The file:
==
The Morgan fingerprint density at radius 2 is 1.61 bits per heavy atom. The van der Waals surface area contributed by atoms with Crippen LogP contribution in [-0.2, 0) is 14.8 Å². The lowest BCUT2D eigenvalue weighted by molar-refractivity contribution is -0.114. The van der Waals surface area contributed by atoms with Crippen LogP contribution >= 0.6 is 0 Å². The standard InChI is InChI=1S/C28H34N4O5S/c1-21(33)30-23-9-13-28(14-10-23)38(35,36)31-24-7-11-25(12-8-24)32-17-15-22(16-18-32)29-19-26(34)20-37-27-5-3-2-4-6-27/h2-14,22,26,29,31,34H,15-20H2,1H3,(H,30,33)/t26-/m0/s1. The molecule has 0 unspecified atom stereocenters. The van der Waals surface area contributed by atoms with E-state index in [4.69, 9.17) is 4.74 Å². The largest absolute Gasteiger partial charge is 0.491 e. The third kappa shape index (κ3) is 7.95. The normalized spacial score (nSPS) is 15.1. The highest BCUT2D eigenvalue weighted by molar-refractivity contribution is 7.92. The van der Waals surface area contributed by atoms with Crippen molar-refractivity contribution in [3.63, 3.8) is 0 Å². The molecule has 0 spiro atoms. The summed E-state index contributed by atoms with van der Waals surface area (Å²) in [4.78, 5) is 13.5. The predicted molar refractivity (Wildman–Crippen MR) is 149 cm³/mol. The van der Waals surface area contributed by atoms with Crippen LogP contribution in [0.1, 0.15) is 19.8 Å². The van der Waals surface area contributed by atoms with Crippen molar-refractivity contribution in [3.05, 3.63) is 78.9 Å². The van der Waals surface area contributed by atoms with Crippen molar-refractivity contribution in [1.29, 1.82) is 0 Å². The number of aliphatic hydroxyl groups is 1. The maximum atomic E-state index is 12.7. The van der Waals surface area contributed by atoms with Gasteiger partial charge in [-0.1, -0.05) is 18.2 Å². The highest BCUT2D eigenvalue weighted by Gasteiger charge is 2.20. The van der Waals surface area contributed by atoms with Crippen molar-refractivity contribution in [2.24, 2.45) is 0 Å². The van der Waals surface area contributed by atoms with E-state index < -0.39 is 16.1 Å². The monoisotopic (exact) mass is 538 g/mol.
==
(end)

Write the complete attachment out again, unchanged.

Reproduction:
The Morgan fingerprint density at radius 2 is 1.61 bits per heavy atom. The van der Waals surface area contributed by atoms with Crippen LogP contribution in [-0.2, 0) is 14.8 Å². The lowest BCUT2D eigenvalue weighted by molar-refractivity contribution is -0.114. The van der Waals surface area contributed by atoms with Crippen LogP contribution >= 0.6 is 0 Å². The standard InChI is InChI=1S/C28H34N4O5S/c1-21(33)30-23-9-13-28(14-10-23)38(35,36)31-24-7-11-25(12-8-24)32-17-15-22(16-18-32)29-19-26(34)20-37-27-5-3-2-4-6-27/h2-14,22,26,29,31,34H,15-20H2,1H3,(H,30,33)/t26-/m0/s1. The molecule has 0 unspecified atom stereocenters. The van der Waals surface area contributed by atoms with E-state index in [4.69, 9.17) is 4.74 Å². The largest absolute Gasteiger partial charge is 0.491 e. The third kappa shape index (κ3) is 7.95. The normalized spacial score (nSPS) is 15.1. The highest BCUT2D eigenvalue weighted by molar-refractivity contribution is 7.92. The van der Waals surface area contributed by atoms with Crippen molar-refractivity contribution in [3.63, 3.8) is 0 Å². The molecule has 0 spiro atoms. The summed E-state index contributed by atoms with van der Waals surface area (Å²) in [4.78, 5) is 13.5. The predicted molar refractivity (Wildman–Crippen MR) is 149 cm³/mol. The van der Waals surface area contributed by atoms with Crippen LogP contribution in [0.1, 0.15) is 19.8 Å². The van der Waals surface area contributed by atoms with Crippen molar-refractivity contribution in [3.05, 3.63) is 78.9 Å². The van der Waals surface area contributed by atoms with Crippen molar-refractivity contribution in [1.29, 1.82) is 0 Å². The number of aliphatic hydroxyl groups is 1. The maximum atomic E-state index is 12.7. The van der Waals surface area contributed by atoms with Gasteiger partial charge in [-0.1, -0.05) is 18.2 Å². The highest BCUT2D eigenvalue weighted by Gasteiger charge is 2.20. The van der Waals surface area contributed by atoms with Crippen molar-refractivity contribution in [2.24, 2.45) is 0 Å². The van der Waals surface area contributed by atoms with E-state index < -0.39 is 16.1 Å². The monoisotopic (exact) mass is 538 g/mol.